Archive of the Month
Architectural Drawings Project Moves West: The Tuam Diocesan Collection
The latest phase of the project to digitize, catalogue and make available online the RCB Library’s collections of architectural drawings of churches has resulted in the processing of drawings from the western diocese of Tuam.
To date (as of May 2017) over 5030 drawings have been made available online for the churches in 20 of a total of 30 dioceses. Further background description information about the project is also available here: archdrawing.ireland.anglican.org
From the 12th century, the diocese of Tuam was part of the larger ecclesiastical province of Tuam. The dioceses of Tuam and Cashel were absorbed into the provinces of Armagh and Dublin respectively in 1833.
The architectural drawings of churches for Tuam (in Portfolio 26 and RCB Library MS/138) date from the middle decades of the 19th century and give a good indication of the state of the diocese at that time, while further 20th –century drawings continue the picture up to more recent times (including several glebe houses). A previous online exhibition features the Library’s collection of glebe house drawings here:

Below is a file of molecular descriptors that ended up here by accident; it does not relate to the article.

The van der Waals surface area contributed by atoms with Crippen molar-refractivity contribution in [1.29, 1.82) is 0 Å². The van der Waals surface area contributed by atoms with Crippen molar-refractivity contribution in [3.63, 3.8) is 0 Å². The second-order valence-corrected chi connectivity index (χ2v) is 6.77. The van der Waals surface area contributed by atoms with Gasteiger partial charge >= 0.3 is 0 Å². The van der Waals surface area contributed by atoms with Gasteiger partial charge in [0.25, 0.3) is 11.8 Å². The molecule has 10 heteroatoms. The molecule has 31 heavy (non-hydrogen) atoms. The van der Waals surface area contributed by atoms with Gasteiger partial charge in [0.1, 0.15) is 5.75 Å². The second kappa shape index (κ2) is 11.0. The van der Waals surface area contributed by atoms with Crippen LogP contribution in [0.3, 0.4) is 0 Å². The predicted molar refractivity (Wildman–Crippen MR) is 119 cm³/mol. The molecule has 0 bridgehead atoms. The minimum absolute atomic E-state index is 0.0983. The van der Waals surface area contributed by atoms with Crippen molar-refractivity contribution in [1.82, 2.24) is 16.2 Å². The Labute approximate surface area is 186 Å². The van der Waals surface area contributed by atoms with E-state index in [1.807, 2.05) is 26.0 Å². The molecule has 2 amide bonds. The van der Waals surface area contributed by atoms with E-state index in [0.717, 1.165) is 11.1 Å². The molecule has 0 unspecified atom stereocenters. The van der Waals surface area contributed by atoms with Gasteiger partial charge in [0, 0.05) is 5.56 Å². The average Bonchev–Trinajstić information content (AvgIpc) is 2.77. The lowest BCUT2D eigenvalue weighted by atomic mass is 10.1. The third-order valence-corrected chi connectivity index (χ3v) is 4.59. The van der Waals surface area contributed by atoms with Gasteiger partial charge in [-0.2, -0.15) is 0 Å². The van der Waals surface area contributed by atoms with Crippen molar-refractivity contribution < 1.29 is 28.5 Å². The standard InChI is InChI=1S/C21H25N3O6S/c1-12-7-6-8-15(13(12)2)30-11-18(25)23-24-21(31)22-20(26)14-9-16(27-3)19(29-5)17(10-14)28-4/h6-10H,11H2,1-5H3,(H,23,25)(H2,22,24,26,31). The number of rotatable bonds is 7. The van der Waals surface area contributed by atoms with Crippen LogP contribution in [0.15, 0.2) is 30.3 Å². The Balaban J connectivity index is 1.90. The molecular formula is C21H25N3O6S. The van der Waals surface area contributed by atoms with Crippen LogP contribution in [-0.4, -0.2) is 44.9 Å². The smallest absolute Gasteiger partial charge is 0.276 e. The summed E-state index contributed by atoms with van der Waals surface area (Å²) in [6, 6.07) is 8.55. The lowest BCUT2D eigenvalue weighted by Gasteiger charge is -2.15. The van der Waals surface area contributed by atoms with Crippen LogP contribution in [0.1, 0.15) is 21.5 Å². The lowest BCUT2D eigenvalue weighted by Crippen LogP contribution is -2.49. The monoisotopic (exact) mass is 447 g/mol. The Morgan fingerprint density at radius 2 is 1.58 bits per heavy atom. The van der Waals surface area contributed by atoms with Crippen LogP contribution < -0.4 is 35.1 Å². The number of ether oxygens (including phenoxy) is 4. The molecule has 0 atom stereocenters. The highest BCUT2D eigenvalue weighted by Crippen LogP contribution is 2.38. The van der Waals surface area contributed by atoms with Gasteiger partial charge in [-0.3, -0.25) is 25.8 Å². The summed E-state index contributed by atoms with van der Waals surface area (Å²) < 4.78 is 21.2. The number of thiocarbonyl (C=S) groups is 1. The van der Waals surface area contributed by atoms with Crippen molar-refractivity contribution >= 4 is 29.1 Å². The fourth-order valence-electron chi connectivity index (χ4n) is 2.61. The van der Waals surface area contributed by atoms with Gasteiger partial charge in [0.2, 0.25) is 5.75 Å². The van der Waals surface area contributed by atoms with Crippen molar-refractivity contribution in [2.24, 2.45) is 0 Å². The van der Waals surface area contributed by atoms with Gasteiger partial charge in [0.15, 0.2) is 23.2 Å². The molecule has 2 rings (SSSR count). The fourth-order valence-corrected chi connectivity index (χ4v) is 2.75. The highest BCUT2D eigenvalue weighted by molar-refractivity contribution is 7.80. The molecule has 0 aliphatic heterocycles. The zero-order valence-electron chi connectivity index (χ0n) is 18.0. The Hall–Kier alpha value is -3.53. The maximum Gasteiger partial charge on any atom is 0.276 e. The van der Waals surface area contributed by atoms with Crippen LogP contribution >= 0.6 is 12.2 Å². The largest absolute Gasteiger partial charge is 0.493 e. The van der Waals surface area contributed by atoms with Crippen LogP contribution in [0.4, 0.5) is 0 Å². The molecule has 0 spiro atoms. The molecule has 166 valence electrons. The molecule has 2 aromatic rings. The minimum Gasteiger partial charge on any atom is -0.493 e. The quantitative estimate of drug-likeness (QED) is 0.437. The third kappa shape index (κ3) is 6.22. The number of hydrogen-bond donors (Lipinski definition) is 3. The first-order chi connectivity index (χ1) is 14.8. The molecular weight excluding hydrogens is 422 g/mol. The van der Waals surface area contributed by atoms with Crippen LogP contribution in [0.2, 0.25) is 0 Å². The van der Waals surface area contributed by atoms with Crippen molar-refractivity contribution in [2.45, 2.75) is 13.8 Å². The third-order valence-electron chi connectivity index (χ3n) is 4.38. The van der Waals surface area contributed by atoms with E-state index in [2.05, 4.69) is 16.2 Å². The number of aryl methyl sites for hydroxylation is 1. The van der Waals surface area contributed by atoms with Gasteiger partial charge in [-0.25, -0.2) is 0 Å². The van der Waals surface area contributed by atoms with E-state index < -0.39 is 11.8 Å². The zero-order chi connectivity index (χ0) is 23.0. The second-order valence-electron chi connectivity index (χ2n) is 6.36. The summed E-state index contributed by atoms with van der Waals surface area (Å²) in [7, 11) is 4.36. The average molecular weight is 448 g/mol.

There are drawings for 39 churches in the Portfolio collection, while MS/138 has drawings for 26 churches in Tuam, giving information on 16 additional buildings. Tuam diocese is thus well served, with drawings for some 55 churches indicating their appearance and internal layouts in the mid– 19th century. Indeed, in 1837 Tuam diocese was made up of 33 benefices, which included 16 single parishes and 17 unions of from 2 to 8 parishes comprising the unions. Of these, there were 30 churches in repair (14 of which had been built or rebuilt in the first three decades of the 19th century) and 21 glebe houses.